In 2009, Allegheny County, Friends of the Riverfront (FOR) and Pennsylvania Environmental Council (PEC) began a two-year process planning and organizing with 17 municipalities to develop a 26-mile trail alignment along the Allegheny River as an extension to the Three Rivers Heritage Trail.  This effort resulted in the Community Trails Initiative; a planning document completed with the municipalities setting a possible trail alignment.

Site visit in Brackenridge

Over the years, several municipalities along this corridor, including Etna, Shaler, Aspinwall, Springdale, and Brackenridge, have applied and received funding from Active Allegheny.  Active Allegheny is a limited county-sponsored funding opportunity available to municipalities and Council of Governments (COGS) to plan for bike/pedestrian improvements around Allegheny County.  These funds have been able to advance development of the 26-mile extension project along the Allegheny River. 

Brackenridge is a small municipality at the far east “end” of Allegheny County along the Allegheny River and with a population of 3,201. The community borders Tarentum Borough and Harrison Township and slopes up from the river towards Old Freeport Road. Within the community, there is a small riverfront park with a walking path and an undeveloped section of the riverfront that is used by residents for additional walking space.  In 2018, Brackenridge, with support from Friends of the Riverfront, applied for and was successful in securing a $20,500 planning grant from Active Allegheny.

Future trail extension in Brackenridge Borough.

This grant focused on planning and engineering a safe alignment along the riverfront and through the Brackenridge community park, creating a new 0.5 mile off-road trail.  This section would connect to an existing on-road section of the Three Rivers Heritage Trail in Tarentum Borough and an under-development section in Harrison Township.  Friends of the Riverfront, supported by the consultant and Brackenridge Borough, developed a community process.  The community supported the trail planning and saw the benefit of being a part of a network of community trails.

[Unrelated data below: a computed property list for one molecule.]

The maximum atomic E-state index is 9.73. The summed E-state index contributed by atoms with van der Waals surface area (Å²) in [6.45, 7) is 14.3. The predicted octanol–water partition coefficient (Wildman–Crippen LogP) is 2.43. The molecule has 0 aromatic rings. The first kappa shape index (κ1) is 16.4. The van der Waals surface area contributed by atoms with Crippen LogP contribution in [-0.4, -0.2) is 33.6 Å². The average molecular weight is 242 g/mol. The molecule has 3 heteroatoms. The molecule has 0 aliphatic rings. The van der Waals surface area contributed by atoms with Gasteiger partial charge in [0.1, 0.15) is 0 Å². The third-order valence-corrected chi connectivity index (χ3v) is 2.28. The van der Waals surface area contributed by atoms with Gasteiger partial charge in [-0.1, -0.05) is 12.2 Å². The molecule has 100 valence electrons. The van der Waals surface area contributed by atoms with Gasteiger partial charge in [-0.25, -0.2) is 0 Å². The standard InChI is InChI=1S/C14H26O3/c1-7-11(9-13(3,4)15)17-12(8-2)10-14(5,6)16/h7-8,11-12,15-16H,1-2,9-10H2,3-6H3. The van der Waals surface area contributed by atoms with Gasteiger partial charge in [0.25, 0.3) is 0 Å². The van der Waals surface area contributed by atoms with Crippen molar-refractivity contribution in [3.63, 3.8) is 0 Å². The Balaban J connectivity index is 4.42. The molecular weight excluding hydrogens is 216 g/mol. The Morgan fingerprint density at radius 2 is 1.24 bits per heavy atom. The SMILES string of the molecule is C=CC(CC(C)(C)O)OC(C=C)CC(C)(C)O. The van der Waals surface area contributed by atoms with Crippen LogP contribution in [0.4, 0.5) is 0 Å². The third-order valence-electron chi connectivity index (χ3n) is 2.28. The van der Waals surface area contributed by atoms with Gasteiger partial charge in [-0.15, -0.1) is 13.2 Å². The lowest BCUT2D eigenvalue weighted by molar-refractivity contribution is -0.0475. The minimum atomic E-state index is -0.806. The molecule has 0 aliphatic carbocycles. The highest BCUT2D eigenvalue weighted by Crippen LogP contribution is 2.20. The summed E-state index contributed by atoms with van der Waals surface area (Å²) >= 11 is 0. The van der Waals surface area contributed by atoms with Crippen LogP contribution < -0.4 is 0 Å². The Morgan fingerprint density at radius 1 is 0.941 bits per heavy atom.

Brackenridge was able to leverage these funds to secure additional funding from FOR and PEC for additional funds to complete final engineering and begin the permitting process with the Department of Environmental Protection.  When the Active Allegheny grant was completed, through the support of Allegheny County Economic Development and FOR, a grant was secured through the Southwestern Planning Commission’s Transportation Alternative Set-Aside Program for $284,445 and PA DCNR Community Conservation Partnerships Program for $60,400 to build the trail. Construction is planned to begin in 2022.


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